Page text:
Posted 6/30/21

Have a safe Independence Day. We should all share the joy that we are a democracy. “Home of the brave and land of the free!” Happy 4th. Pat and I will be spending part of our holiday weekend …

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Have a safe Independence Day. We should all share the joy that we are a democracy. “Home of the brave and land of the free!” Happy 4th. Pat and I will be spending part of our holiday weekend working at the historical society museum on Saturday, July 3 from 1-4 pm. Come visit us and see the new exhibits. We would be happy to show you around. The museum will also be open Sunday July 4 from 1- 4 pm.

*** On Monday, June 21 and Tuesday, June 22, we spent a few days away from our daily routine. An overnight trip took us to Duluth, Superior, Bayfield, Ashland and Hayward. The weather

was seasonably cool for even Northern Wisconsin. Long pants felt good! We found out that others seem to be equally anxious to get

out and travel, as the Duluth Canal Zone, Bayfield, and Hayward Streets were filled with tourists, or who seemed to be tourists!

Hayward was the worst – you had to search for a parking space in the vicinity of Main Street, the sidewalks were crowded with people, there were no benches available for this old guy, as they were full of other old guys, and worst of all, we had to stand in line to get some fudge at the candy store. +++ The highest price we saw for gas was $3.04.9 per gal and that was in Minnesota.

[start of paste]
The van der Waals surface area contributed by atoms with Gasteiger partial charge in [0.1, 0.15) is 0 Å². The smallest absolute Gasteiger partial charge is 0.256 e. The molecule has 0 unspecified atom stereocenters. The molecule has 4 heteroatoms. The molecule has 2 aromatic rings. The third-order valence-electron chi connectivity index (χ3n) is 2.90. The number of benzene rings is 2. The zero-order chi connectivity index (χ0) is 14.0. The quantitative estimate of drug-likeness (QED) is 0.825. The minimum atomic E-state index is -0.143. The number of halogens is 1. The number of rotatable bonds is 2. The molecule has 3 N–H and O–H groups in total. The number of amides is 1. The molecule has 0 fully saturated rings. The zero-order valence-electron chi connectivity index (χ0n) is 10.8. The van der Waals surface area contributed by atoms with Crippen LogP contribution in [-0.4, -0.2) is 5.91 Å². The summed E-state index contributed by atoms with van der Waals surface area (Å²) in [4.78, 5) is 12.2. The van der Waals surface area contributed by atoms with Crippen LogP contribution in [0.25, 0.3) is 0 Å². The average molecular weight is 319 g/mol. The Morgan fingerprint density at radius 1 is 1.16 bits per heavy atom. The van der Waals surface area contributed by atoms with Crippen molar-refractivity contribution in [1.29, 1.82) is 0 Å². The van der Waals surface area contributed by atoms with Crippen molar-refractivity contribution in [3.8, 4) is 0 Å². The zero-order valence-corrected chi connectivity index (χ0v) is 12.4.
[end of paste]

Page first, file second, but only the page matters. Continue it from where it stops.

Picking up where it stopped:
Gas prices along our Wisconsin route were generally $2.89 to $2.99, with $2.99 being the most prevalent. With the 4th of July holiday coming, I would expect we will see the price increase even more. I hope I’m wrong! +++ A few of our experiences: Best breakfast Norske Nook in Rice Lake. Best shopping and browsing was in the Duluth Canal Zone. Best dinner Black Wood Bar and Grill in Duluth, which overlooks Lake Superior.

Best lunch was at the South Shore Brewery in Ashland – good food and great atmosphere in the dining area. Best non-shopping experience – Maritime Museum in Bayfield. After trying to visit this museum on two previous visits to Bayfield, we finally found it open. The docent working told us that volunteers are hard to come by and if they don’t have volunteers, they can’t open.

Makes me appreciate all the more the Stanley Area Historical Society volunteers who help us be open on all weekends during June, July, August and September. This museum houses some interesting boats and the fishing history of the community. One

of the early developers of the Maritime Museum was Gilman native Dave Strozk, who I attended college with in Eau Claire.

On the way home we visited briefly with Nate Solie, who was at

his usual spot at the crossroads of Highway 27 and Highway 8 in Ladysmith selling strawberries. This has been a summer activity of Nate’s for the past 18 years.

*** As any regular reader of this column knows I am a fan/ supporter of the Feed My People Food Bank headquartered in Eau Claire and serving all local food pantries in Western Wisconsin.

Here are some statistics I gleamed from the organization’s annual report. Monetary support comes in the form of 71% contributions (donations), 18% grants, 7% agency share (what a local food pantry pays for the food it receives), and 4% other sources. 96% of donations went to program services, 2% went to management and general and 2% went to fundraising. Thus, you can see that the vast majority of funds received go towards what donors intended it for. +++ The turbulent times we experienced in 2020 resulted in many more households seeking help from food pantries. The work done out of the headquarters is amazing when you consider all the food pantries served together — there were 289,580 household visits that came from Western Wisconsin people in need. 8,359,886 pounds of food was distributed. 40% of those served were first time visitors. 140 Pop-Up drive thru